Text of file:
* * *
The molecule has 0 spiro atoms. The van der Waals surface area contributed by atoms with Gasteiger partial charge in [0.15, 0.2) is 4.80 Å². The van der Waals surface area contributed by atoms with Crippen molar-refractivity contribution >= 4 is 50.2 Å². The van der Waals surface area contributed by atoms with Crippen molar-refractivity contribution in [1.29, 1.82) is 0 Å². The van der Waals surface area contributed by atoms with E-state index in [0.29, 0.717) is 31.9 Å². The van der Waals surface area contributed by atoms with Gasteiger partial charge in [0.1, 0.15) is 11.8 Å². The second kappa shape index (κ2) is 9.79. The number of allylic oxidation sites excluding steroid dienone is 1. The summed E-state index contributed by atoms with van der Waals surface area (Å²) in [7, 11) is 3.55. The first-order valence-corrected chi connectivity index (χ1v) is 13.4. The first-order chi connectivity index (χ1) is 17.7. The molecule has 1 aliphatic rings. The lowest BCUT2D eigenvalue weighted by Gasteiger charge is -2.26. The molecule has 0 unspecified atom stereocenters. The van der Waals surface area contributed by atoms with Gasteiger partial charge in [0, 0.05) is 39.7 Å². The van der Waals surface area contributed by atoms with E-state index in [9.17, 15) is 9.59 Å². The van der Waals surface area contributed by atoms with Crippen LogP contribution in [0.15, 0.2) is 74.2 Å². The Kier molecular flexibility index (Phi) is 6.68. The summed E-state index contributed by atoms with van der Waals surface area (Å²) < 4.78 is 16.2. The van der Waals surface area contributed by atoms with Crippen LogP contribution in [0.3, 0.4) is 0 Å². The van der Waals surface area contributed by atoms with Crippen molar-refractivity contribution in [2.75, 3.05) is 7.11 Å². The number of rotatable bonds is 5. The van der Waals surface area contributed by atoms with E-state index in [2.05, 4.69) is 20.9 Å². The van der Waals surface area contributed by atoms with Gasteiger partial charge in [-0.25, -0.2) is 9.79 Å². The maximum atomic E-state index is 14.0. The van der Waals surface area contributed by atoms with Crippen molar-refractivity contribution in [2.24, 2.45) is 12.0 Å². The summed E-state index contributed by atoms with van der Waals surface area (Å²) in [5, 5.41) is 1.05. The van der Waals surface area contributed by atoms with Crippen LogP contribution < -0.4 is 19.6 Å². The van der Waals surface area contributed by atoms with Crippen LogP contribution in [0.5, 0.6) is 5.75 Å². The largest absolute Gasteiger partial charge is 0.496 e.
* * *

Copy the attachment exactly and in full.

The molecule has 0 spiro atoms. The van der Waals surface area contributed by atoms with Gasteiger partial charge in [0.15, 0.2) is 4.80 Å². The van der Waals surface area contributed by atoms with Crippen molar-refractivity contribution >= 4 is 50.2 Å². The van der Waals surface area contributed by atoms with Crippen molar-refractivity contribution in [1.29, 1.82) is 0 Å². The van der Waals surface area contributed by atoms with E-state index in [0.29, 0.717) is 31.9 Å². The van der Waals surface area contributed by atoms with Gasteiger partial charge in [0.1, 0.15) is 11.8 Å². The second kappa shape index (κ2) is 9.79. The number of allylic oxidation sites excluding steroid dienone is 1. The summed E-state index contributed by atoms with van der Waals surface area (Å²) in [7, 11) is 3.55. The first-order valence-corrected chi connectivity index (χ1v) is 13.4. The first-order chi connectivity index (χ1) is 17.7. The molecule has 1 aliphatic rings. The lowest BCUT2D eigenvalue weighted by Gasteiger charge is -2.26. The molecule has 0 unspecified atom stereocenters. The van der Waals surface area contributed by atoms with Gasteiger partial charge in [0, 0.05) is 39.7 Å². The van der Waals surface area contributed by atoms with E-state index in [9.17, 15) is 9.59 Å². The van der Waals surface area contributed by atoms with Crippen LogP contribution in [0.15, 0.2) is 74.2 Å². The Kier molecular flexibility index (Phi) is 6.68. The summed E-state index contributed by atoms with van der Waals surface area (Å²) < 4.78 is 16.2. The van der Waals surface area contributed by atoms with Crippen LogP contribution in [0.3, 0.4) is 0 Å². The van der Waals surface area contributed by atoms with Crippen molar-refractivity contribution in [2.75, 3.05) is 7.11 Å². The number of rotatable bonds is 5. The van der Waals surface area contributed by atoms with E-state index in [2.05, 4.69) is 20.9 Å². The van der Waals surface area contributed by atoms with Gasteiger partial charge in [-0.25, -0.2) is 9.79 Å². The maximum atomic E-state index is 14.0. The van der Waals surface area contributed by atoms with Crippen molar-refractivity contribution in [2.24, 2.45) is 12.0 Å². The summed E-state index contributed by atoms with van der Waals surface area (Å²) in [5, 5.41) is 1.05. The van der Waals surface area contributed by atoms with Crippen LogP contribution < -0.4 is 19.6 Å². The van der Waals surface area contributed by atoms with Crippen LogP contribution in [0.5, 0.6) is 5.75 Å². The largest absolute Gasteiger partial charge is 0.496 e.